Shares rose in Russia when the Moscow Stock Exchange partially reopened after a trading hiatus of more than three weeks after sanctions sent shares plummeting.
The Moex index rose about 9% in morning trading, with stocks changing hands in Moscow for the first time since February 25th.
Trading resumed in 33 of the 50 stocks that make up the Russian stock threshold, including Gazprom, Sberbank, Rosneft and VTB Bank, to end an abbreviated trade that lasted from 9:50 a.m. to 2:00 p.m. Moscow time.
The resumption of trade comes days after Russia’s central bank took it first steps Settle billions of dollars worth of stock deals by international investors captured when Vladimir Putin introduced capital controls in late February.
Many restrictions remained in place even after the reopening of the stock exchange. The short sale was banned and while local investors were allowed to trade relatively freely, foreign investors were unable to exit the market.
And although transactions in both the US dollar and the ruble could be settled, foreign investors were still banned from selling shares until April 1. All money must remain in Russia even after investors summon money.
The White House attacked the partial reopening of the Moscow Stock Exchange as a “parade” ahead of President Joe Biden’s appearance in meetings with NATO, G7 and EU leaders in Brussels, and vowed that the US would try to further isolate Russia from the world economy As long as Putin continued his war against Ukraine.
“Russia has made it clear that it is going to inject government resources into artificially supporting the shares of trading companies. This is neither a real market nor a sustainable model,” Dale Singh, the U.S. deputy national security adviser, said in a statement Thursday morning. A reopened Potemkin market. “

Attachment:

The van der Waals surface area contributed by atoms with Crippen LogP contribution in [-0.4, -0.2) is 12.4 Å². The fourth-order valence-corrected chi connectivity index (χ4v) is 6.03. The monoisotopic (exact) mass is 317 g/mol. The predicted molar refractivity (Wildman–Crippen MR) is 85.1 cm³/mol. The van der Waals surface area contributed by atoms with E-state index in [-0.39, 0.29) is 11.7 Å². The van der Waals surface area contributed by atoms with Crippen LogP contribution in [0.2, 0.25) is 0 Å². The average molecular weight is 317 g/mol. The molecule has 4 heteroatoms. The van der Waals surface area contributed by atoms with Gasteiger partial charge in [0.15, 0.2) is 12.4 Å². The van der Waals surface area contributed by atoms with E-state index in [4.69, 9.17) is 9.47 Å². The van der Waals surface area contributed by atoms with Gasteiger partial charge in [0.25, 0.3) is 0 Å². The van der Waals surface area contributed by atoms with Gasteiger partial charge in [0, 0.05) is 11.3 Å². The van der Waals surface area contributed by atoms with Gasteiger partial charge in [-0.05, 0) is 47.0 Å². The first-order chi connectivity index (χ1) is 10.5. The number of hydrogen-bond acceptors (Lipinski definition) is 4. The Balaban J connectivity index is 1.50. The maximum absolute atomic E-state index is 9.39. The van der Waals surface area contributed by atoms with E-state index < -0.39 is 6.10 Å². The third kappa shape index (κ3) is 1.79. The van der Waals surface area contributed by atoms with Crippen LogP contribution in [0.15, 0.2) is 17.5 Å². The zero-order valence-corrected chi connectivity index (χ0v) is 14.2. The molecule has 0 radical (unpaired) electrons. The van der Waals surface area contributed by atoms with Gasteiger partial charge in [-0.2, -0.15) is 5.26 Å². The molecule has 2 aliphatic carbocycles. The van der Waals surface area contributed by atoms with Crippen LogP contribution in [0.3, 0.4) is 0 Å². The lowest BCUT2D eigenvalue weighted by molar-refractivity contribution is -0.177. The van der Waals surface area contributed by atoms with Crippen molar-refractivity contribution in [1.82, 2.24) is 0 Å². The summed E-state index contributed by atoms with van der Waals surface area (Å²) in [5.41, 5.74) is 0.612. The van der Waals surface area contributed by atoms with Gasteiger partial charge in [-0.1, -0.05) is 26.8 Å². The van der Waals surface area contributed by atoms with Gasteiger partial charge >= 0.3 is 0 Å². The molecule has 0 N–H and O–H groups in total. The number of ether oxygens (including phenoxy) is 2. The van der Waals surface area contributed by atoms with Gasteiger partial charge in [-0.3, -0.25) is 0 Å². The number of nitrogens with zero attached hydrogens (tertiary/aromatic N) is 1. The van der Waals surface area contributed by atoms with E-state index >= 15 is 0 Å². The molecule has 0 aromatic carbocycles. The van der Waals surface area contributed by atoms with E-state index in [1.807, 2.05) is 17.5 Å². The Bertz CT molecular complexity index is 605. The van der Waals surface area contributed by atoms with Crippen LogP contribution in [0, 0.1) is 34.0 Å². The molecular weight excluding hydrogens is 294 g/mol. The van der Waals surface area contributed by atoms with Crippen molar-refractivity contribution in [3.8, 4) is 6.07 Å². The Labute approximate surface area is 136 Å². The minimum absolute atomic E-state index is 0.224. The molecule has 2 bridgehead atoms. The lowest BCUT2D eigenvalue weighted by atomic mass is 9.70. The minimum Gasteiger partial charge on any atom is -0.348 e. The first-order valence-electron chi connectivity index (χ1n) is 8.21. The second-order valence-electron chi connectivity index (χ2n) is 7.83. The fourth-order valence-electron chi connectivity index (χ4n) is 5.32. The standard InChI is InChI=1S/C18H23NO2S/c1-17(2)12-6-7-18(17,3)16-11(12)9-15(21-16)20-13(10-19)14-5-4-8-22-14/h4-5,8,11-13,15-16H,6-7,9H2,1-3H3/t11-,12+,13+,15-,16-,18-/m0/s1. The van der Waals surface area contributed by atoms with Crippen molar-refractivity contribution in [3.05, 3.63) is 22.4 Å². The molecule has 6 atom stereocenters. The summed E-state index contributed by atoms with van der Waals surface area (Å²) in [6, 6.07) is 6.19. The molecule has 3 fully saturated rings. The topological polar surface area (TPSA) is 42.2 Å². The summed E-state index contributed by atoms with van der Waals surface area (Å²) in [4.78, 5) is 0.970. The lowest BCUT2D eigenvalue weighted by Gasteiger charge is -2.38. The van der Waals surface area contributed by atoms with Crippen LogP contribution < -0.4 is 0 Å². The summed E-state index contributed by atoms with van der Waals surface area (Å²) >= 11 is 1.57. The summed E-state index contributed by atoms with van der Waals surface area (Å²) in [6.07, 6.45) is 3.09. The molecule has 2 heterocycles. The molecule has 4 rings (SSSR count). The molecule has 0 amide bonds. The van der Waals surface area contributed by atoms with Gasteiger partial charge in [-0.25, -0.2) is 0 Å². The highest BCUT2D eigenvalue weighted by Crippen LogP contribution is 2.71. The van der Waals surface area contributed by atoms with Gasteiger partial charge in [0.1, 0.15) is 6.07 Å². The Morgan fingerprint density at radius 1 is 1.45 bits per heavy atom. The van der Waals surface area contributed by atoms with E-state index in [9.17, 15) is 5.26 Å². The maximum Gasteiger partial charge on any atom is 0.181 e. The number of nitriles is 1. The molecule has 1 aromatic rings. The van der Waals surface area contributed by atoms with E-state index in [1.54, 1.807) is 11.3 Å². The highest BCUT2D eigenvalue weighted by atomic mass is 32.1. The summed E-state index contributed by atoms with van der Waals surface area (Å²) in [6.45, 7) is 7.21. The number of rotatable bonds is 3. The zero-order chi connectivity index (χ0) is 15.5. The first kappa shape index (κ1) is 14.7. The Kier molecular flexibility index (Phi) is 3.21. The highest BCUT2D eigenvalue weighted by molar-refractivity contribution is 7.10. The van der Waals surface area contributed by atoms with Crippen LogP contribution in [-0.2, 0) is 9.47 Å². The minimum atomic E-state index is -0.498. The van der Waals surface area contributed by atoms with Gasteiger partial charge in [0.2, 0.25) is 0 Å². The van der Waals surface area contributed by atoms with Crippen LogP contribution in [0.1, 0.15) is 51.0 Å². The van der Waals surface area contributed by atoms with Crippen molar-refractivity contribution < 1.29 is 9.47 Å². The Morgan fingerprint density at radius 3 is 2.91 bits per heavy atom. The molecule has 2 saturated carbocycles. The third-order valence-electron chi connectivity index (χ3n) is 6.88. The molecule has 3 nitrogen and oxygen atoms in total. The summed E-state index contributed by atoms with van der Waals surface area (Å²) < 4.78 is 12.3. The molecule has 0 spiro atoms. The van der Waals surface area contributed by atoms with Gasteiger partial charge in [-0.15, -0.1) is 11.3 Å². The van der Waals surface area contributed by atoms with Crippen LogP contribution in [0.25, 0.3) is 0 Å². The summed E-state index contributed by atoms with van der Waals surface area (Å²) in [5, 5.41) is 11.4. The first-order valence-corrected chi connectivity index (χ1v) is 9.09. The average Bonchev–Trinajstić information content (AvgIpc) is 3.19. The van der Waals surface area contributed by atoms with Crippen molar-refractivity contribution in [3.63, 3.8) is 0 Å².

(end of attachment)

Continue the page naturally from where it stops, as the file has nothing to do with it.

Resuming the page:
Moex’s gains on Thursday still left the stock threshold down nearly 30% this year, while the Russian ruble fell about a fifth against the dollar at the time.
The country’s central bank has taken extensive steps to combat the financial instability caused by Western sanctions imposed on Russia, including raising its interest rate to 20 At the end of February.
Last week, the central bank maintained interest rates at this level when it sought to assess the impact of the dramatic tightening on Russia’s economy.
“The main argument in leaving the interest rate unchanged was that the much higher interest rates helped stabilize the financial system by making it less profitable to withdraw money from the banks,” said Ivan Chakrov, an analyst at Citigroup. “The next task e [central bank] It is dealing with managing inflation expectations and the expected rise in price growth. “
On Wednesday, analysts at S&P Global Market Intelligence warned that Russia was facing “its deepest recession since the 1990s”, predicting that gross domestic product would fall by 22% in 2022.
They added that real GDP “is not expected to return to its peak in 2021 until the 2030s”.
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Russian shares rise as Moscow’s stock market reopens Source link Russian shares rise as Moscow’s stock market reopens